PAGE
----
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If you like art, technology, and quirkiness, come meet your match in Max, who immerses himself and his students in the quirky world where art and technology intersect. Add pop culture to the mix and you've taken quirkiness to the next level.
Max Kazemzadeh's love for blending art and technology is evident in his classes and other venues. An assistant professor in the Department of Art, Communication, and Theatre, Kazemzadeh teaches beginning-to- advanced courses in digital media. He also team teaches a course on "Robotics and Interactivity" with Dr. Henry Snyder, a professor in the Department of Science, Technology, and Math. Students taking the class learn to build a prototype robot that collects data as it moves through space.
Outside the classroom, Kazemzadeh has made quirkiness an art form. Take the "Jabbertalkey!!! The Automated Celeb Gossip Generator," an interactive exhibit created by Kazemzadeh that was part of the fall Faculty Art Show, "Ripple Effects." The name of the show originates from the gradual spreading effect or influence of art, photography, design, and digital media on society. Kazemzadeh's exhibit takes its name from "Jabberwocky," a nonsense verse poem written by Lewis Carroll in his 1871 novel Through the Looking-Glass, and What Alice Found There, a sequel to Alice's Adventures in Wonderland.
Patrons who approach Jabbertalkey suddenly see themselves on a video screen with a larger-than-life-sized head of one of eight celebrities imposed on their bodies. There, they are thrust under the public microscope where their most mundane everyday tasks are scrutinized and dissected.
The exhibit has been popular with students and other visitors because it is interactive, which gives them a feeling of connection to the art. Their input on the accompanying Twitter feeds allows them to contribute to an evolving, kinetic work.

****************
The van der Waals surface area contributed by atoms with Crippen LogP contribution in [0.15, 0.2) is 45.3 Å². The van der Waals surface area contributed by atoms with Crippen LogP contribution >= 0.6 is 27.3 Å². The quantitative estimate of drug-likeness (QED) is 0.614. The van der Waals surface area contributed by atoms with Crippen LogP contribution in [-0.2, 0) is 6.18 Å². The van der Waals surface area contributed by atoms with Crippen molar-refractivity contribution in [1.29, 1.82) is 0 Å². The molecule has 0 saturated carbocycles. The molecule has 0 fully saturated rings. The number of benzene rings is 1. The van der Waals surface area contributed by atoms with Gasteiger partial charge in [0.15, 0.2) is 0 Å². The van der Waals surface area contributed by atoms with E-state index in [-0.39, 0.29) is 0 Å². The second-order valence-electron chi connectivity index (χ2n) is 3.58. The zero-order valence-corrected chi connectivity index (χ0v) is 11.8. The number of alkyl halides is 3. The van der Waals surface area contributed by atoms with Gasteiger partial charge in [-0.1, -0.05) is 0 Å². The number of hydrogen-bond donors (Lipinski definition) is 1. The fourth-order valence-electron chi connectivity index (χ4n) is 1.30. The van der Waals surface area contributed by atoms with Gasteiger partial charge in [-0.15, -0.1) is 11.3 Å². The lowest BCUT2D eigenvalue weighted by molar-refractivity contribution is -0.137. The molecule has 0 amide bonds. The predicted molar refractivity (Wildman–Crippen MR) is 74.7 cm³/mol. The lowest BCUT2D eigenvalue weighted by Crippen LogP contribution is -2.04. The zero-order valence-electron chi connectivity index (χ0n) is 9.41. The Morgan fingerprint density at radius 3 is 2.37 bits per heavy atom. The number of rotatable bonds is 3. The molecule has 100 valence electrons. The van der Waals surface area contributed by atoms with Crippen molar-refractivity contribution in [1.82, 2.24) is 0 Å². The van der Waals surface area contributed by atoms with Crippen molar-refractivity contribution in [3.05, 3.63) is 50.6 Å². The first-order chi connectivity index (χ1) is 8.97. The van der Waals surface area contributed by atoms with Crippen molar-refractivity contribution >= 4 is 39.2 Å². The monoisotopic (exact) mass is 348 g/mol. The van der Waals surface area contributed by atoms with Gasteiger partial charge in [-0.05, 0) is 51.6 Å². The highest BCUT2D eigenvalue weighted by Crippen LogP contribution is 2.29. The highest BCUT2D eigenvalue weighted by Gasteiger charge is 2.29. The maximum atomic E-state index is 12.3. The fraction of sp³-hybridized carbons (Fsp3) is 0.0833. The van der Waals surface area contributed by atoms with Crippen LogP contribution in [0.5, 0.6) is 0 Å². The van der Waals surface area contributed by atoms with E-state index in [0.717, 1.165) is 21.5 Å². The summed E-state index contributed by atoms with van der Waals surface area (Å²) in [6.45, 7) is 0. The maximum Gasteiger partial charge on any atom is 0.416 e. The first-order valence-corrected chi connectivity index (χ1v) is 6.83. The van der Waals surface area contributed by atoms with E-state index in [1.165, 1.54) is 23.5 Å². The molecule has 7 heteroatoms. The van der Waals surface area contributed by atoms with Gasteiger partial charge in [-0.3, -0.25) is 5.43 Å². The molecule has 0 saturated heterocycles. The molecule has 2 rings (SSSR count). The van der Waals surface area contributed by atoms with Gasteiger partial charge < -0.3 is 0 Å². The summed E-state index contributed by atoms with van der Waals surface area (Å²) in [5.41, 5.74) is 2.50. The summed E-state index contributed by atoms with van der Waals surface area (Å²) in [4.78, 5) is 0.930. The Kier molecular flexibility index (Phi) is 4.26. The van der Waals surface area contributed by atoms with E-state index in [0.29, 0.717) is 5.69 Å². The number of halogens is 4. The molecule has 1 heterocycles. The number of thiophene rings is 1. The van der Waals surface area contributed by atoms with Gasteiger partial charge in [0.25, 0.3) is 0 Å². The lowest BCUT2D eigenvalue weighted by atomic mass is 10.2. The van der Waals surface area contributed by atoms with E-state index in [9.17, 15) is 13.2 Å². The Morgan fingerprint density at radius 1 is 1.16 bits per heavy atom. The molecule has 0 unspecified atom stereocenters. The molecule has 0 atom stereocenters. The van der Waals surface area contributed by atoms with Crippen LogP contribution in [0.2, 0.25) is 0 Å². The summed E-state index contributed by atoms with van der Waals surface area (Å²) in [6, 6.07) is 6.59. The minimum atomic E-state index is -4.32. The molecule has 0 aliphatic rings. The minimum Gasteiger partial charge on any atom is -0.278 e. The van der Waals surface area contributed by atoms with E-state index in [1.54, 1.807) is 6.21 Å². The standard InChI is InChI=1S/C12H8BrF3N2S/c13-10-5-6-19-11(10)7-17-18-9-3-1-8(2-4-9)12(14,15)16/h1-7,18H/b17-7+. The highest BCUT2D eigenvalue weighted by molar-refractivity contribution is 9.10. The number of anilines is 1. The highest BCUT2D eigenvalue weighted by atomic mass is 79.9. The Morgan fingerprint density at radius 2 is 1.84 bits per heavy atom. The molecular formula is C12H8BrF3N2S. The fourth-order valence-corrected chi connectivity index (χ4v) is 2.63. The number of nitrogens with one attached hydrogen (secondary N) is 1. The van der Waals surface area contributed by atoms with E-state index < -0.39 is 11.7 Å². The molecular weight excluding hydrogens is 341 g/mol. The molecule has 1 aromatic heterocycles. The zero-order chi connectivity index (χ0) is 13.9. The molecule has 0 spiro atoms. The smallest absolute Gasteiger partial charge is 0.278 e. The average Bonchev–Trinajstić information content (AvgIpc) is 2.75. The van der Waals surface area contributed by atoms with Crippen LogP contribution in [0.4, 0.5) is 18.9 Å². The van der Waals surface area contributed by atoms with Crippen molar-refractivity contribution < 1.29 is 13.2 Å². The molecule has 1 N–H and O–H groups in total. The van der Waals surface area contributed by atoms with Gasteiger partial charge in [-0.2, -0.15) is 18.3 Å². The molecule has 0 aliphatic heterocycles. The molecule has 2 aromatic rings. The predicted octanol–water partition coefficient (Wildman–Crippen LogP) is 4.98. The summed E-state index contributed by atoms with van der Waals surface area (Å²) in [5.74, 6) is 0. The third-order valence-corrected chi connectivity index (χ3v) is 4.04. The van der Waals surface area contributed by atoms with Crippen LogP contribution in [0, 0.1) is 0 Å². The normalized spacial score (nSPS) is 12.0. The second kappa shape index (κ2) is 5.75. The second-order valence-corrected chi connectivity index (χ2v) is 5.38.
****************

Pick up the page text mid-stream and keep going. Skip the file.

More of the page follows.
"Whether you have been assigned to be the vehicle for Tom Cruise, Angelina Jolie, Ryan Gossling, Kim Kardashian, Kanye West, Gwyneth Paltrow, Lindsay Lohan, or another celebrity, you will enable and perpetuate the gossip engine," said Kazemzadeh,
"More specifically, when you enter the screen you are assigned a celebrity. When you are alone, that celebrity makes comments about himself or herself regarding content collected from online gossip articles or publications in a speech-bubble above their head, and is simultaneously posted to a Twitter account to be read by others," he explained.
Then, when another visitor enters the exhibit, they take on the persona of another celebrity, and the previous comment becomes a gossip attack on the other celebrity in the room, said Kazemzadeh. In addition to the gossip, there is a live real-time feed from one of the celebrity's official Twitter accounts, displaying one word at a time.
"When people have stayed in the screen too long, birds, stars, and other icons circle around their heads reflecting that they have become dizzy with gossip," he said.
Jabbertalkey also makes a social statement. "People make fun of celebrity gossip as a waste of time, and that it's ridiculous how the media make celebrities bigger than life. But the fact is it creates such an intimacy between them and the public that we almost treat these people like family, and the most trivial incidents in their life fascinate us," said Kazemzadeh.
The Jabbertalkey project was also exhibited at the DC subMerge art fair, and has led to an invitation to exhibit work at the world renowned Corcoran Gallery of Art in Washington, D.C.
Blending technology and art may seem incongruous, but Kazemzadeh's creativity opens the door to a world of mad, mad possibilities of what we can do when we think outside the box, and he's taking students along for the ride.
Max Kazemzadeh's work focuses on how electronic and emergent media influence human interaction. He has worked in the field of visual and interaction design for more than 15 years in Texas and New York City designing and developing print, branding, websites, kiosks, DVD's, CD's and more for Nike, AOL Time Warner, HBO, IBM, Sprint, Estee Lauder, Purina, and more. He is presently pursuing a Ph.D. within the Planetary Collegium at the University of Plymouth in England.
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